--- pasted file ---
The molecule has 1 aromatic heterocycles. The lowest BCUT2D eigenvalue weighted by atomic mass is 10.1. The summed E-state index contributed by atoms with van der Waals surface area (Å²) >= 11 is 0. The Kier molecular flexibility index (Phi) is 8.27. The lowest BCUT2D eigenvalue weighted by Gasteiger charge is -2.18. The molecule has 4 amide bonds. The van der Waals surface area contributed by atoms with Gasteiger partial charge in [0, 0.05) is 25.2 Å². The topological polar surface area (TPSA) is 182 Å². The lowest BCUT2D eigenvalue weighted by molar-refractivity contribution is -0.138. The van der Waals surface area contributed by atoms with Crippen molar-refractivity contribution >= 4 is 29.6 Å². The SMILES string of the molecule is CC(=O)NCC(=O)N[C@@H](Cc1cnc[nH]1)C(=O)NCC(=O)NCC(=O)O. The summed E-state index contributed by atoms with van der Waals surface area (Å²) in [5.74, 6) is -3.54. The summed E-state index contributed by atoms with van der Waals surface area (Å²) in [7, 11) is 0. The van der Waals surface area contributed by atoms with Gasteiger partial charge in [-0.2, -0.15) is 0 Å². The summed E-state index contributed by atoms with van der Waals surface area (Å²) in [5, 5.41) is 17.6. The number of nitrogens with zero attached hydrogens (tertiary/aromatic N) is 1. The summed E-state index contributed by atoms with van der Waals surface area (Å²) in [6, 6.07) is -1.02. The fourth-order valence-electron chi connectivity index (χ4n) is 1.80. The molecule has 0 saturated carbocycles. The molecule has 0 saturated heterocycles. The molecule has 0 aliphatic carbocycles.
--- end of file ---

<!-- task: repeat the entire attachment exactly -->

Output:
The molecule has 1 aromatic heterocycles. The lowest BCUT2D eigenvalue weighted by atomic mass is 10.1. The summed E-state index contributed by atoms with van der Waals surface area (Å²) >= 11 is 0. The Kier molecular flexibility index (Phi) is 8.27. The lowest BCUT2D eigenvalue weighted by Gasteiger charge is -2.18. The molecule has 4 amide bonds. The van der Waals surface area contributed by atoms with Gasteiger partial charge in [0, 0.05) is 25.2 Å². The topological polar surface area (TPSA) is 182 Å². The lowest BCUT2D eigenvalue weighted by molar-refractivity contribution is -0.138. The van der Waals surface area contributed by atoms with Crippen molar-refractivity contribution >= 4 is 29.6 Å². The SMILES string of the molecule is CC(=O)NCC(=O)N[C@@H](Cc1cnc[nH]1)C(=O)NCC(=O)NCC(=O)O. The summed E-state index contributed by atoms with van der Waals surface area (Å²) in [5.74, 6) is -3.54. The summed E-state index contributed by atoms with van der Waals surface area (Å²) in [7, 11) is 0. The van der Waals surface area contributed by atoms with Gasteiger partial charge in [-0.2, -0.15) is 0 Å². The summed E-state index contributed by atoms with van der Waals surface area (Å²) in [5, 5.41) is 17.6. The number of nitrogens with zero attached hydrogens (tertiary/aromatic N) is 1. The summed E-state index contributed by atoms with van der Waals surface area (Å²) in [6, 6.07) is -1.02. The fourth-order valence-electron chi connectivity index (χ4n) is 1.80. The molecule has 0 saturated carbocycles. The molecule has 0 saturated heterocycles. The molecule has 0 aliphatic carbocycles.